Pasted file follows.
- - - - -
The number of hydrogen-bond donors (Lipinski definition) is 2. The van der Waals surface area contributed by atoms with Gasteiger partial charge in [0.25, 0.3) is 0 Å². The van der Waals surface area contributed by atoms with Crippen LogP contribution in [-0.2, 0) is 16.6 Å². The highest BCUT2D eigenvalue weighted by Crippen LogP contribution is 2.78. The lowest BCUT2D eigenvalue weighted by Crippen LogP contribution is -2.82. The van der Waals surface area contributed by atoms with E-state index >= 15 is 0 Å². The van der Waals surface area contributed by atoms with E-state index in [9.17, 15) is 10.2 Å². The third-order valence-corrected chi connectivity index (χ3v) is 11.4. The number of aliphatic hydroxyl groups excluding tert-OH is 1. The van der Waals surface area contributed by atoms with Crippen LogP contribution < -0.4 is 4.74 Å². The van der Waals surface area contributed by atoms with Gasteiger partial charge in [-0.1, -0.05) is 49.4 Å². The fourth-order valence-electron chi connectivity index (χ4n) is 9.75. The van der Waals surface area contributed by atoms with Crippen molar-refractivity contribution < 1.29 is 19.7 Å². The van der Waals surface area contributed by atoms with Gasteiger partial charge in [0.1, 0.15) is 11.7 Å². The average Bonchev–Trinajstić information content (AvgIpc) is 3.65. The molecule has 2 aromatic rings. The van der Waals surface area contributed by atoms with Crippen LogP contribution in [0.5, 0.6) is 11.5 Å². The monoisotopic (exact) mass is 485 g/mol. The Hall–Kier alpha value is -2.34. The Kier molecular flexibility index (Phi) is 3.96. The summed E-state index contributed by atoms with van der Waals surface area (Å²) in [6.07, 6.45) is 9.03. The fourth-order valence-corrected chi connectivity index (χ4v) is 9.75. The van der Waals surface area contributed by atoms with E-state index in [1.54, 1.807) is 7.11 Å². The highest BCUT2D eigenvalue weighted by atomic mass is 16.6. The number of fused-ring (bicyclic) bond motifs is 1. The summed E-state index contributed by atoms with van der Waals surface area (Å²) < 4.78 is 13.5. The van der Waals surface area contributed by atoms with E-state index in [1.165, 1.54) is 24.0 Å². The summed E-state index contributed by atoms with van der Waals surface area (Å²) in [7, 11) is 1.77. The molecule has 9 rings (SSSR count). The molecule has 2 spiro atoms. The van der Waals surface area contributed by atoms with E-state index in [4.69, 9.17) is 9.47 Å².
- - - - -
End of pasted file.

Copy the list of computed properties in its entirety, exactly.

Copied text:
The number of hydrogen-bond donors (Lipinski definition) is 2. The van der Waals surface area contributed by atoms with Gasteiger partial charge in [0.25, 0.3) is 0 Å². The van der Waals surface area contributed by atoms with Crippen LogP contribution in [-0.2, 0) is 16.6 Å². The highest BCUT2D eigenvalue weighted by Crippen LogP contribution is 2.78. The lowest BCUT2D eigenvalue weighted by Crippen LogP contribution is -2.82. The van der Waals surface area contributed by atoms with E-state index >= 15 is 0 Å². The van der Waals surface area contributed by atoms with E-state index in [9.17, 15) is 10.2 Å². The third-order valence-corrected chi connectivity index (χ3v) is 11.4. The number of aliphatic hydroxyl groups excluding tert-OH is 1. The van der Waals surface area contributed by atoms with Crippen LogP contribution < -0.4 is 4.74 Å². The van der Waals surface area contributed by atoms with Gasteiger partial charge in [-0.1, -0.05) is 49.4 Å². The fourth-order valence-electron chi connectivity index (χ4n) is 9.75. The van der Waals surface area contributed by atoms with Crippen molar-refractivity contribution < 1.29 is 19.7 Å². The van der Waals surface area contributed by atoms with Gasteiger partial charge in [0.1, 0.15) is 11.7 Å². The average Bonchev–Trinajstić information content (AvgIpc) is 3.65. The molecule has 2 aromatic rings. The van der Waals surface area contributed by atoms with Crippen LogP contribution in [0.5, 0.6) is 11.5 Å². The monoisotopic (exact) mass is 485 g/mol. The Hall–Kier alpha value is -2.34. The Kier molecular flexibility index (Phi) is 3.96. The summed E-state index contributed by atoms with van der Waals surface area (Å²) in [6.07, 6.45) is 9.03. The fourth-order valence-corrected chi connectivity index (χ4v) is 9.75. The van der Waals surface area contributed by atoms with E-state index in [1.54, 1.807) is 7.11 Å². The highest BCUT2D eigenvalue weighted by atomic mass is 16.6. The number of fused-ring (bicyclic) bond motifs is 1. The summed E-state index contributed by atoms with van der Waals surface area (Å²) < 4.78 is 13.5. The van der Waals surface area contributed by atoms with E-state index in [1.165, 1.54) is 24.0 Å². The summed E-state index contributed by atoms with van der Waals surface area (Å²) in [7, 11) is 1.77. The molecule has 9 rings (SSSR count). The molecule has 2 spiro atoms. The van der Waals surface area contributed by atoms with E-state index in [4.69, 9.17) is 9.47 Å².